In 2011, I chose for my Psychology assignment a review of the NPR Talk Radio article, “Trafficked Teen Girls Describe Life In ‘The Game’,” because the subject matter had a lot to do with my first book, Branded, by D. Perdue Henderson. I had been doing research on this subject and was horrified to find that people simply walk by and do nothing. They don’t even bother to ask them a question. It’s as if the lives of these kids don’t matter. My review, highlights how society simply accepts things they don’t understand, instead of getting involved.
If you would like to read the article for yourself, go to: NPR Talk Radio – Trafficked Teen Girls.
You will notice how similar the protagonist in Branded is to these girls.
Two girls named Darleen and Brittney were persuaded to be in the sex trafficking business from a young age – puberty. Each day would begin at 5am and they needed to be on the street hustling business by 5:30. They were not permitted to return until 2am. In between, they only got one meal a day, which consisted mostly of fast food.
Britney was 15 years old when she ditched school and was kidnapped. The kidnappers removed her phone and gave her a crash course on the sex business by gang raping her. Later that same person became her Gorilla pimp. He kept her in the business by fear, but also used violence and brainwashing strategies. She said she was scared and did not expect to live past the age of 18.
Darleen was only 14 years old when she started the business. She was coerced into it by her boyfriend, also known as a Romeo pimp. She said he made it sound glamorous and the hip hop music of the time did the same, so she had no problem with being in the industry back then. However, things have changed.
Brittney and Darleen are now out of the business and are back in school. One has even stated college. That is very good new, but what about the other girls still out there? A neighbor in the article said, “Everybody sees them but nobody does anything.” This is not entirely true. The FBI does multiple stings a year and returns hundreds of kidnapped children that were once prostitutes. I believe what the neighbor is trying to say is, people drive by every day and do nothing. They will even witness a girl getting beaten by her pimp and not even report it. I guess they think those kids want to be there, or they would have gone home. However, that is not always the case. Most of the time, the girls are forced to be there and monitored to make sure they stay.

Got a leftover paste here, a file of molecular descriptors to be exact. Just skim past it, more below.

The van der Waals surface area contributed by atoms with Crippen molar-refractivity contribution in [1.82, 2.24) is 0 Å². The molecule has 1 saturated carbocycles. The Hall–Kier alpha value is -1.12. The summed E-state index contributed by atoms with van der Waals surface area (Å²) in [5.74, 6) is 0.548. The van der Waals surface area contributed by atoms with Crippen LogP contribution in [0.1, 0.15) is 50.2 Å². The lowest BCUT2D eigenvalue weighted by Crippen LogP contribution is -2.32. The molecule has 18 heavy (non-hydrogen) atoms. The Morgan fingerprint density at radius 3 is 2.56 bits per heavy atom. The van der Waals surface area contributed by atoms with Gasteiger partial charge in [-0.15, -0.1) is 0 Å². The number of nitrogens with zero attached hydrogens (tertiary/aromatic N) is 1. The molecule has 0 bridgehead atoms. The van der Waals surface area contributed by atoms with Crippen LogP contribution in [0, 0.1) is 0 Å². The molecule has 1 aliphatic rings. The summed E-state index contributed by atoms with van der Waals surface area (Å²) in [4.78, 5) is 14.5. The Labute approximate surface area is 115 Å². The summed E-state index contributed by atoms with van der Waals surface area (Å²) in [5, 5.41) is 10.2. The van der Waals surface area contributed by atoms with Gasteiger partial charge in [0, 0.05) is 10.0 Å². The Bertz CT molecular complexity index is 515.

I was so happy to hear that more and more communities have programs that can safely transition girls off the street. The programs in California seem to be working, but it sounds like the girls need to get arrested before they can begin any type of program. There should be a place to go prior to their arrest.
I believe the public needs to stop dehumanizing these children and get involved. Like Darleen said, the girls sold on the street corner is somebody’s daughter or niece. The police are doing what they can, within the restrictive guidelines of their communities, but the public needs to get involved too. To start with, help change some of the state guidelines, so it is more favorable for the victims, not the pimps.
There is a reason why the FBI reports between 100,000 and 300,000 child prostitutes on the streets each year; because the people are too afraid to get involved. I say, get involved! Make a difference and be a part of your local community.
So, what are YOU going to do about it?